Link here.

And then folks wonder why "laws of the land" are being ignored.


From The WSJ: Scrutiny sinks "Birth of a Nation."
“The Birth of a Nation” flopped at the box office this weekend, cementing its place among the steepest falls from grace in recent Hollywood history.
The biopic about slave rebellion leader Nat Turner was thought to have the makings of a commercial and critical hit when it premiered at the Sundance Film Festival in January. Ten months later, it opened to an estimated $7.1 million in sixth place with its awards prospects severely hampered, even though it played in more than 2,100 locations, an unusually wide rollout for a low-budget film.
Renewed scrutiny of rape allegations leveled against its director and star, Nate Parker, have completely overwhelmed the movie’s release and sparked public debates about whether seeing the movie was a tacit endorsement of its creator.
But in a sign of how quickly a movie’s narrative can spin out of a studio’s control, Mr. Parker became a liability for his own film. He gave defiant interviews about the rape allegations, but reports that his accuser had committed suicide in 2012 cast an even darker pall on the movie. Public outcry led to some calling for protests of the film.
Snowy Owl on Plum Island, Massachusetts

Update On Texas Natural Gas Pipelines -- RBN Energy; Should The Samsung Galaxy Be Renamed The Samsung Supernova? -- October 10, 2016

Brent crude oil hits one-year high. WTI up 83 cents to $51.27. 

Presidential poll, USC-LA Times: I doubt this poll reflects most recent debate (but I could be wrong) but it does come late enough to "capture" the Trump comments in a 2005 (eleven years ago) video that has caused a bit of consternation among those interested:

Back to the Bakken

Friday's NDIC daily activity report posted. Link here.

Three new permits:
  • Operator: EOG
  • Field: Parshall (Mountrail)
  • Comments: three Wayzetta permits, sese 12-153-90 (one) and sese 6-153-90 (2)
Two permits renewed:
  • HRC: a Fort Berthold permit in Dunn County
  • Oasis: a Lydell permit in Burke County (years ago, at the height of the boom, the "consensus" was that not many wells would be drilled in Burke County; the county was not particularly noteworthy
Three producing wells completed:
  • 29145, 350, Triangle, J Garvin Jacobson 150-101-8-5-8H, Pronghorn, t10/16; cum --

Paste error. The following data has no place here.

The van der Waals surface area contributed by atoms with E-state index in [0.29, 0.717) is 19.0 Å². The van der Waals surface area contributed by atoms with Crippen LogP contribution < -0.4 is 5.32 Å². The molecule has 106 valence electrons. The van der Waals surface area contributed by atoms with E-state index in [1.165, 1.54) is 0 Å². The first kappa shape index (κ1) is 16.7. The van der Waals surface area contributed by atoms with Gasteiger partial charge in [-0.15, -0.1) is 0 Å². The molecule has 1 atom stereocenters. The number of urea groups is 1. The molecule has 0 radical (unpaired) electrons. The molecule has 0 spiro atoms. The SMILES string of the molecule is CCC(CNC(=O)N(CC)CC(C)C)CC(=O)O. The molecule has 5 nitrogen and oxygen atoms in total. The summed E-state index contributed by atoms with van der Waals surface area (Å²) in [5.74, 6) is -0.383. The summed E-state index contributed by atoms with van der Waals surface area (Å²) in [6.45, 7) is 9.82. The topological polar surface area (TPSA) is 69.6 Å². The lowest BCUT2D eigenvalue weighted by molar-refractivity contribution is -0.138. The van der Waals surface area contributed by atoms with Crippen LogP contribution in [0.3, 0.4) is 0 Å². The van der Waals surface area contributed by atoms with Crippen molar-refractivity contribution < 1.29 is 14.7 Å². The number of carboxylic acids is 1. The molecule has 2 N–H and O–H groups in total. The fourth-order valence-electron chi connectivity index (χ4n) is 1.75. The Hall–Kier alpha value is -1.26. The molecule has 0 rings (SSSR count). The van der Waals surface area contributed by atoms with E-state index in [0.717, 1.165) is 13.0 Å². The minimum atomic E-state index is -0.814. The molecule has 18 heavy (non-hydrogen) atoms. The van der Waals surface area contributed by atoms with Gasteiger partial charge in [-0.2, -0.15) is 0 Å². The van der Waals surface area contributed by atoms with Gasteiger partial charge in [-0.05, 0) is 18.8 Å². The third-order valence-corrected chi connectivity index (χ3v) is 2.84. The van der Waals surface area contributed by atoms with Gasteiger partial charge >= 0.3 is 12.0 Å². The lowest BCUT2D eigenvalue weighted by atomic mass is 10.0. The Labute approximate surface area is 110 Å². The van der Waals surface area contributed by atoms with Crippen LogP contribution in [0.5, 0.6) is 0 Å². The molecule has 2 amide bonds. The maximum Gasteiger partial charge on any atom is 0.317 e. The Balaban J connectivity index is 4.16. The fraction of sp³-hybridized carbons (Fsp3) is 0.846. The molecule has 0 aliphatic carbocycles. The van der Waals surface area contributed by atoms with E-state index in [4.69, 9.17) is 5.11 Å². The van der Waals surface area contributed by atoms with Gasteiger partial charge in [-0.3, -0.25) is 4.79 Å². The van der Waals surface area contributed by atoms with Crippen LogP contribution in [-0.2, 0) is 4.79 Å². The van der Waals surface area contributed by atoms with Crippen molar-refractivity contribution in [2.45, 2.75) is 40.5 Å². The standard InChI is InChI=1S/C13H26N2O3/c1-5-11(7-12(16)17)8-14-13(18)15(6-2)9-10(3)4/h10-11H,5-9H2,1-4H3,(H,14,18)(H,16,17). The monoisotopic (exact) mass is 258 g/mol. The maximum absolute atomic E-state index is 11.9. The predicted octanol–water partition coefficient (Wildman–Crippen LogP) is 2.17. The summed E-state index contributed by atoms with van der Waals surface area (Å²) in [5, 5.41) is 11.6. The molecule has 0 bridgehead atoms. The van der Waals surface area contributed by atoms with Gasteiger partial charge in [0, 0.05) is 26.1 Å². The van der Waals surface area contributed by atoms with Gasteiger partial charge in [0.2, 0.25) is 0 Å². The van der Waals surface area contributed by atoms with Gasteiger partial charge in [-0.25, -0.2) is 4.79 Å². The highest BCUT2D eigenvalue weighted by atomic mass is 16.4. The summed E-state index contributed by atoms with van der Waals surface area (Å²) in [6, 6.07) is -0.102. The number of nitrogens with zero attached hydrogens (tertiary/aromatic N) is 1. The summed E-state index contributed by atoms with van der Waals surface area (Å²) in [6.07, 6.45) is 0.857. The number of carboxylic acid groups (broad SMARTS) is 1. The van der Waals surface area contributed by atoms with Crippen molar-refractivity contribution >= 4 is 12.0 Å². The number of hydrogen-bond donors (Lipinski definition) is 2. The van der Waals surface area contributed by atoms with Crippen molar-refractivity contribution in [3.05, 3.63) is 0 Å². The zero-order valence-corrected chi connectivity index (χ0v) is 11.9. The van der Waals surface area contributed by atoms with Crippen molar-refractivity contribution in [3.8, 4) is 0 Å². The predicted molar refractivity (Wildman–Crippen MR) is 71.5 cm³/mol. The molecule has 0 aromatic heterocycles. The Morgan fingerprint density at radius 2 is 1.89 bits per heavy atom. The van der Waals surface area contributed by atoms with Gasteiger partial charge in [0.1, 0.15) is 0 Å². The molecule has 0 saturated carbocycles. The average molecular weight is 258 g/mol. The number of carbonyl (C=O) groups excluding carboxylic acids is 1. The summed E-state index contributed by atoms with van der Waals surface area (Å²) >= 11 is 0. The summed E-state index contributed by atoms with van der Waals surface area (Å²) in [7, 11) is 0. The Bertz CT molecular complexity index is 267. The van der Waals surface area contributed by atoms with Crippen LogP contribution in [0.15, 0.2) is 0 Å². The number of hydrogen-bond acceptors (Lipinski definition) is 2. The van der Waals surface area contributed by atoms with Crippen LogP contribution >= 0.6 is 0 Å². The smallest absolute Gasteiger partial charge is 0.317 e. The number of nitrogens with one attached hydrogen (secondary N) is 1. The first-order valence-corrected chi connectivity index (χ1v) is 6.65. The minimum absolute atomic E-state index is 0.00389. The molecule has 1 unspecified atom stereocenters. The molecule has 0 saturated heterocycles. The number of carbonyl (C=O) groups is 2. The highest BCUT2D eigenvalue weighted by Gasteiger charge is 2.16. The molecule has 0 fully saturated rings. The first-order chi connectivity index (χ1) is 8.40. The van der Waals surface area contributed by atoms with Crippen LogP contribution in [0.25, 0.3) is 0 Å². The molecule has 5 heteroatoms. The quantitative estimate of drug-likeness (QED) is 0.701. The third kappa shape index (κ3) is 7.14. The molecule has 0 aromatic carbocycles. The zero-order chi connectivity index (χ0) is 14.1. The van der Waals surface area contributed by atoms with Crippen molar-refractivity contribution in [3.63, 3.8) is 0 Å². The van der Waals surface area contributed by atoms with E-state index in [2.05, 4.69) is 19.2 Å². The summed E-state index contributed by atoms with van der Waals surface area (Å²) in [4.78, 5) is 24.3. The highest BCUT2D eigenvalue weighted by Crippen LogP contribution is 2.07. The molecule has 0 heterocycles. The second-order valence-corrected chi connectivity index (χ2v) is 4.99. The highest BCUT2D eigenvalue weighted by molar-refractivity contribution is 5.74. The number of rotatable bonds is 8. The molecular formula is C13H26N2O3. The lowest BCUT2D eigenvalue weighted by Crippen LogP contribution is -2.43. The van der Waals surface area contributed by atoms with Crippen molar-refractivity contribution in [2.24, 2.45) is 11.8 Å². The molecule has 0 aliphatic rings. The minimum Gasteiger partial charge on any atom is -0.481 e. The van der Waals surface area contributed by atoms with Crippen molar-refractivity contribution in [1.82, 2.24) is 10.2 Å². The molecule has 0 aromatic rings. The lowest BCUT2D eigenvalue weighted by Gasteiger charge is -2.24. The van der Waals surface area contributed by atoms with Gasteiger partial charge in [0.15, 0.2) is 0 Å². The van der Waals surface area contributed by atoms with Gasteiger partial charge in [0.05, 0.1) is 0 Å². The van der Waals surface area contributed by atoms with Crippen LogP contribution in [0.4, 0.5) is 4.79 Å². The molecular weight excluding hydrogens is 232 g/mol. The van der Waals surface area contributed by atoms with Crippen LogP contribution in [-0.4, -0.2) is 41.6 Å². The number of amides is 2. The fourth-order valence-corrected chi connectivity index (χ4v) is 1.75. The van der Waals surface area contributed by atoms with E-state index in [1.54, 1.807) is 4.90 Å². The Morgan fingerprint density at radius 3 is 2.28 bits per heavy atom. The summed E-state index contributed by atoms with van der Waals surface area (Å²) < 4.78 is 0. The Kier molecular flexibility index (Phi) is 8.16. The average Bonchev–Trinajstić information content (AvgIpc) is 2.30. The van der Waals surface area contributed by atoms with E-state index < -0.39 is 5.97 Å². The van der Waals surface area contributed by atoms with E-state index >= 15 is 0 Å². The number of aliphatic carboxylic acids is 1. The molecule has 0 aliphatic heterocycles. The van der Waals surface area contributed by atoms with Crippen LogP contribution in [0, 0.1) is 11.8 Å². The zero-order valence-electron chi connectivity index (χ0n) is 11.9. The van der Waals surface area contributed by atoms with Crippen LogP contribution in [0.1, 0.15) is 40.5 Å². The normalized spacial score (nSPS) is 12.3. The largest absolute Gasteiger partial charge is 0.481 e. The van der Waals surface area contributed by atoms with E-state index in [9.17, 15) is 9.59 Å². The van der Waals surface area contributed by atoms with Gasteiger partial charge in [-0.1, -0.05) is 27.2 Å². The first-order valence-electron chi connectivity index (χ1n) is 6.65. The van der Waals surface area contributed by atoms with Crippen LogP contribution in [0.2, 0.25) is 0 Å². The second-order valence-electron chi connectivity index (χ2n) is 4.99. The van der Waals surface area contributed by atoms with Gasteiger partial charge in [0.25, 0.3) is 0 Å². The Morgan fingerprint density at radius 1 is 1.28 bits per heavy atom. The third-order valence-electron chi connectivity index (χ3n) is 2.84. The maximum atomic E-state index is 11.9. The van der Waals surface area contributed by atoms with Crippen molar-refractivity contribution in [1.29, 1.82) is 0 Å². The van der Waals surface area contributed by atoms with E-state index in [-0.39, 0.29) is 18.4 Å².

• 31031, 1,038, EOG, Shell 6-1930H, 2 sections, Parshall, t9/16; cum --
  • 31032, 910, EOG, Shell 5-1930H, API 33-061-03666; 2 sections, Parshall, t9/16; cum --
For #31032
  • 6.925 million gallons of water, 8% by weight sand, per FracFocus:
  • 79.97% of what =  57,791,895 pounds of water = 72,266,968 pounds proppant (water: 1 gallon = 8.3454 lbs)
  • 19.95% sand by weight = 14.4 million lbs of sand
  • Later, from the NDIC: pending
Active rigs:

Active Rigs3368190185187

RBN Energy: update on Texas natural gas pipelines.
Over the next three years, 16 pipeline projects are in the works to add more than 14 Bcf/d of new take-away capacity to move Marcellus/Utica natural gas to the south and west, relieving takeaway capacity constraints that have plagued the Northeast since 2012-13. Much of this gas will be moved to the Gulf Coast, primarily via reversals of pipes that traditionally transported gas north and east, and will target rapidly growing LNG and Mexico export markets. But few of these pipeline projects get the gas all the way to those export outlets. The new supplies must traverse “Miles and Miles of Texas” (and Louisiana) to reach the export gateways and along the way deal with shifting production trends within the state, pipeline systems that are "telescoped the wrong way" constraining capacity of the Texas pipeline grid, and unique regulatory considerations associated with Texas intrastate pipelines.

Most of the pipeline projects that will provide desperately needed takeaway capacity out of the Marcellus/Utica region will either bring gas to states on the U.S. Gulf Coast or move gas into markets that have been traditionally served by Gulf Coast supplies, displacing those volumes back into the Gulf region.
Either way, significant volumes of gas are being pushed into two states that have historically been the most prolific U.S. sources of natural gas supply: Louisiana and Texas.  
Isn’t this a bit like bringing coal to Newcastle?  What are Louisiana and Texas going to do with all that incremental gas supply?  Some will be used to generate electricity, not only in Louisiana and Texas, but in a few states where gas will be dropped off along the way to the Gulf Coast. 
But most of the gas is targeted for exports into Mexico, where it will be used to generate power in that country, or is intended for LNG exports to meet demand in Latin America, Europe and Asia.